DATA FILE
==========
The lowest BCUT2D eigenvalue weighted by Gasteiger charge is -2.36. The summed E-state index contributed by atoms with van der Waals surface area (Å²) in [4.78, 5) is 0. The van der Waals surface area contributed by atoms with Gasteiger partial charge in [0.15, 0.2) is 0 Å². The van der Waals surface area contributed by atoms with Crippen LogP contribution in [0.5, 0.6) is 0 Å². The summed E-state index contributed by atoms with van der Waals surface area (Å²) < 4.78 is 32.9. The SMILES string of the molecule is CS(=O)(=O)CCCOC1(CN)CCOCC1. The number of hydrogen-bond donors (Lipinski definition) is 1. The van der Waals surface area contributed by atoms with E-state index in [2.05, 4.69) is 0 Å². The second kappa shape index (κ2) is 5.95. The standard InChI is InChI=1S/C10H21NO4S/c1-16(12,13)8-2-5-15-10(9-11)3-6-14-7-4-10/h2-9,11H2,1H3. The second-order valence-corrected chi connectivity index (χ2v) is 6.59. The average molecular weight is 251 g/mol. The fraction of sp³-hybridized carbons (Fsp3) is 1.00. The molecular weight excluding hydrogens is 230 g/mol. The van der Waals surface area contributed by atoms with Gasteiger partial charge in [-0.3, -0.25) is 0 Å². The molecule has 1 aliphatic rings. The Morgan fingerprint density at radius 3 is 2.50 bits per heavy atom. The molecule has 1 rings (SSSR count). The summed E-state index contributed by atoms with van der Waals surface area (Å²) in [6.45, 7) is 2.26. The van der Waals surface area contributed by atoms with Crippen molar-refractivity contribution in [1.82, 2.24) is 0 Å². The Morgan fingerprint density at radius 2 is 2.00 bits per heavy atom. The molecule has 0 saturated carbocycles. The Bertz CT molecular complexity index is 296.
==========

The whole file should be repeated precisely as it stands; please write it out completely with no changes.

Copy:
The lowest BCUT2D eigenvalue weighted by Gasteiger charge is -2.36. The summed E-state index contributed by atoms with van der Waals surface area (Å²) in [4.78, 5) is 0. The van der Waals surface area contributed by atoms with Gasteiger partial charge in [0.15, 0.2) is 0 Å². The van der Waals surface area contributed by atoms with Crippen LogP contribution in [0.5, 0.6) is 0 Å². The summed E-state index contributed by atoms with van der Waals surface area (Å²) < 4.78 is 32.9. The SMILES string of the molecule is CS(=O)(=O)CCCOC1(CN)CCOCC1. The number of hydrogen-bond donors (Lipinski definition) is 1. The van der Waals surface area contributed by atoms with E-state index in [2.05, 4.69) is 0 Å². The second kappa shape index (κ2) is 5.95. The standard InChI is InChI=1S/C10H21NO4S/c1-16(12,13)8-2-5-15-10(9-11)3-6-14-7-4-10/h2-9,11H2,1H3. The second-order valence-corrected chi connectivity index (χ2v) is 6.59. The average molecular weight is 251 g/mol. The fraction of sp³-hybridized carbons (Fsp3) is 1.00. The molecular weight excluding hydrogens is 230 g/mol. The van der Waals surface area contributed by atoms with Gasteiger partial charge in [-0.3, -0.25) is 0 Å². The molecule has 1 aliphatic rings. The Morgan fingerprint density at radius 3 is 2.50 bits per heavy atom. The molecule has 1 rings (SSSR count). The summed E-state index contributed by atoms with van der Waals surface area (Å²) in [6.45, 7) is 2.26. The van der Waals surface area contributed by atoms with Crippen molar-refractivity contribution in [1.82, 2.24) is 0 Å². The Morgan fingerprint density at radius 2 is 2.00 bits per heavy atom. The molecule has 0 saturated carbocycles. The Bertz CT molecular complexity index is 296.